Sideline the snacks
THE eating habits developed by young children can follow them into adolescence and adulthood.
The environment in which they learn these eating habits plays a significant role in their future health and wellbeing.
It is vital then that the more than 1.2 million Australian children who attend early learning services have access to healthy foods from the five core food groups – vegetables, cereals/grains, dairy, meat and fruit, and that discretionary, or “junk” foods are not served.
However, data from the Supporting Nutrition for Australian Childcare (SNAC) study found that discretionary foods – typically processed foods high in saturated fat and/or added sugars or salt, such as processed meats (e.g., sausages, salami), sweet biscuits, some cakes and crackers, are served far too often.
Opinions about how often lack of nutritious food and over-provision of discretionary foods can hinder children’s physical, social and emotional development.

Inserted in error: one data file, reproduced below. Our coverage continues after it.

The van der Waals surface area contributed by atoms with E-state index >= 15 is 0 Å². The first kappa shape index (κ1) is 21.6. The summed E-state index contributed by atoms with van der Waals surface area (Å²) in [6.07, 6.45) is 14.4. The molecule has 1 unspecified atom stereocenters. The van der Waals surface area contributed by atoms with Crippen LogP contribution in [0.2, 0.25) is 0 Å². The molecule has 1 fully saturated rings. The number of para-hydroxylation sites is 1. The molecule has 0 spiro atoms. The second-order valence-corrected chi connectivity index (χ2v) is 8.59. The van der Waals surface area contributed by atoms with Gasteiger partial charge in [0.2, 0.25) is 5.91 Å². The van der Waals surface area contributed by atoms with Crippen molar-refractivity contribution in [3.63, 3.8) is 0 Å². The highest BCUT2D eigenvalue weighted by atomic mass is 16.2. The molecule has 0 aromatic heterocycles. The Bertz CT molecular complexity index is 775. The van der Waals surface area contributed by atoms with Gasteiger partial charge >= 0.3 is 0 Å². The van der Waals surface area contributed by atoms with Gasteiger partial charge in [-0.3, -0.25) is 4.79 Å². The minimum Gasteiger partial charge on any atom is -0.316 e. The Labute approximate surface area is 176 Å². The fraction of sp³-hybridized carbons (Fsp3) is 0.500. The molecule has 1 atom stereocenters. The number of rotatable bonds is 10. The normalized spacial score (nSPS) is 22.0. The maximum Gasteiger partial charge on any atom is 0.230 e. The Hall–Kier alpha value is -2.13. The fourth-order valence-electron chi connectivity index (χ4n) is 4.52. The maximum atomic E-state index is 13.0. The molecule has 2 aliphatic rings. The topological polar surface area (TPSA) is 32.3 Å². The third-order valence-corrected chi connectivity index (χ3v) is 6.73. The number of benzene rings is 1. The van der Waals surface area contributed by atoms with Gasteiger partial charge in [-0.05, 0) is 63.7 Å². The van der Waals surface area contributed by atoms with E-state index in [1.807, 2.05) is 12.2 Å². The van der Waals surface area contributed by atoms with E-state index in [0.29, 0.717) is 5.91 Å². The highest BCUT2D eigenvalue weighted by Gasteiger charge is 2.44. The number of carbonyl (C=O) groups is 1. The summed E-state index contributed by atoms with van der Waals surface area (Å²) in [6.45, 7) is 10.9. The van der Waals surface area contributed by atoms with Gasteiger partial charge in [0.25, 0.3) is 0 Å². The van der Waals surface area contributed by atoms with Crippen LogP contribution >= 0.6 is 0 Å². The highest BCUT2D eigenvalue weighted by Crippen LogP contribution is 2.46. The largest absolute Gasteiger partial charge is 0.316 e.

We also know that the one in four children who are currently overweight or obese face a higher risk of developing cardiovascular disease as adults.
Early learning services are therefore a perfect setting to encourage good eating habits in children which will help them lead healthier lives as adults.
It may seem a daunting task for early years’ educators to tackle the sometimes sensitive issue of providing discretionary foods, but help is available at www.snacwa.com.au .
This is a free resource, offering recipes, nutrition activities and support to early years’ educators.